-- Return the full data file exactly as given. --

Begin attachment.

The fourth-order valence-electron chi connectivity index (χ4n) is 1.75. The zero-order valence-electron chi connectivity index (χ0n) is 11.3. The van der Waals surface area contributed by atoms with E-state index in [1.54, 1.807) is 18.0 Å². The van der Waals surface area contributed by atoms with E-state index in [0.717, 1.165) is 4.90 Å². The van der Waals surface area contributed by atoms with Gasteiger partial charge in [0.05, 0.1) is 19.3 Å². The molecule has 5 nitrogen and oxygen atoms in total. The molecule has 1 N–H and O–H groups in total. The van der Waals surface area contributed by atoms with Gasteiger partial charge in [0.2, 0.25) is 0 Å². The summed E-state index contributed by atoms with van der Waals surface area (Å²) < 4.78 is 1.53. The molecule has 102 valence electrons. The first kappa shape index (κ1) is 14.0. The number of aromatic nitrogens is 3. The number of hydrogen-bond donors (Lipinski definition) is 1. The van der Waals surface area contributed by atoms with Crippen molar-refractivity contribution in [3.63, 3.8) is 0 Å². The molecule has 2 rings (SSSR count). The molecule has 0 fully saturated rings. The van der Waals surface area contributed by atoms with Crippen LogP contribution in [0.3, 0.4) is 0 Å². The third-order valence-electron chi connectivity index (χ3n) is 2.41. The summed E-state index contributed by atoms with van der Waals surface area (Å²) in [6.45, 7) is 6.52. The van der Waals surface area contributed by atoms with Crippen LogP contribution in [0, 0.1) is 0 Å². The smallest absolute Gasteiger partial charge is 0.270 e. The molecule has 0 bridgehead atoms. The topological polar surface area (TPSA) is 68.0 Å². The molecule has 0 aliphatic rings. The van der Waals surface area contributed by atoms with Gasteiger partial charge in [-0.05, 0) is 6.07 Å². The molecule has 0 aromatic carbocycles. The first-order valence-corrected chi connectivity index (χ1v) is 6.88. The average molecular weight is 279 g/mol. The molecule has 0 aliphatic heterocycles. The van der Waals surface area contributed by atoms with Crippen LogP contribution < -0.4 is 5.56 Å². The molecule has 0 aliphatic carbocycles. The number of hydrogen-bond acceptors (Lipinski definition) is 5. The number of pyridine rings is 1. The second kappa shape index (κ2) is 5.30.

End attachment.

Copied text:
The fourth-order valence-electron chi connectivity index (χ4n) is 1.75. The zero-order valence-electron chi connectivity index (χ0n) is 11.3. The van der Waals surface area contributed by atoms with E-state index in [1.54, 1.807) is 18.0 Å². The van der Waals surface area contributed by atoms with E-state index in [0.717, 1.165) is 4.90 Å². The van der Waals surface area contributed by atoms with Gasteiger partial charge in [0.05, 0.1) is 19.3 Å². The molecule has 5 nitrogen and oxygen atoms in total. The molecule has 1 N–H and O–H groups in total. The van der Waals surface area contributed by atoms with Gasteiger partial charge in [0.2, 0.25) is 0 Å². The summed E-state index contributed by atoms with van der Waals surface area (Å²) < 4.78 is 1.53. The molecule has 102 valence electrons. The first kappa shape index (κ1) is 14.0. The number of aromatic nitrogens is 3. The number of hydrogen-bond donors (Lipinski definition) is 1. The van der Waals surface area contributed by atoms with Crippen molar-refractivity contribution in [3.63, 3.8) is 0 Å². The molecule has 2 rings (SSSR count). The molecule has 0 fully saturated rings. The van der Waals surface area contributed by atoms with Crippen LogP contribution in [0.3, 0.4) is 0 Å². The third-order valence-electron chi connectivity index (χ3n) is 2.41. The summed E-state index contributed by atoms with van der Waals surface area (Å²) in [6.45, 7) is 6.52. The van der Waals surface area contributed by atoms with Crippen LogP contribution in [0, 0.1) is 0 Å². The smallest absolute Gasteiger partial charge is 0.270 e. The molecule has 0 bridgehead atoms. The topological polar surface area (TPSA) is 68.0 Å². The molecule has 0 aliphatic rings. The van der Waals surface area contributed by atoms with Gasteiger partial charge in [-0.05, 0) is 6.07 Å². The molecule has 0 aromatic carbocycles. The first-order valence-corrected chi connectivity index (χ1v) is 6.88. The average molecular weight is 279 g/mol. The molecule has 0 aliphatic heterocycles. The van der Waals surface area contributed by atoms with Crippen LogP contribution < -0.4 is 5.56 Å². The molecule has 0 aliphatic carbocycles. The number of hydrogen-bond acceptors (Lipinski definition) is 5. The number of pyridine rings is 1. The second kappa shape index (κ2) is 5.30.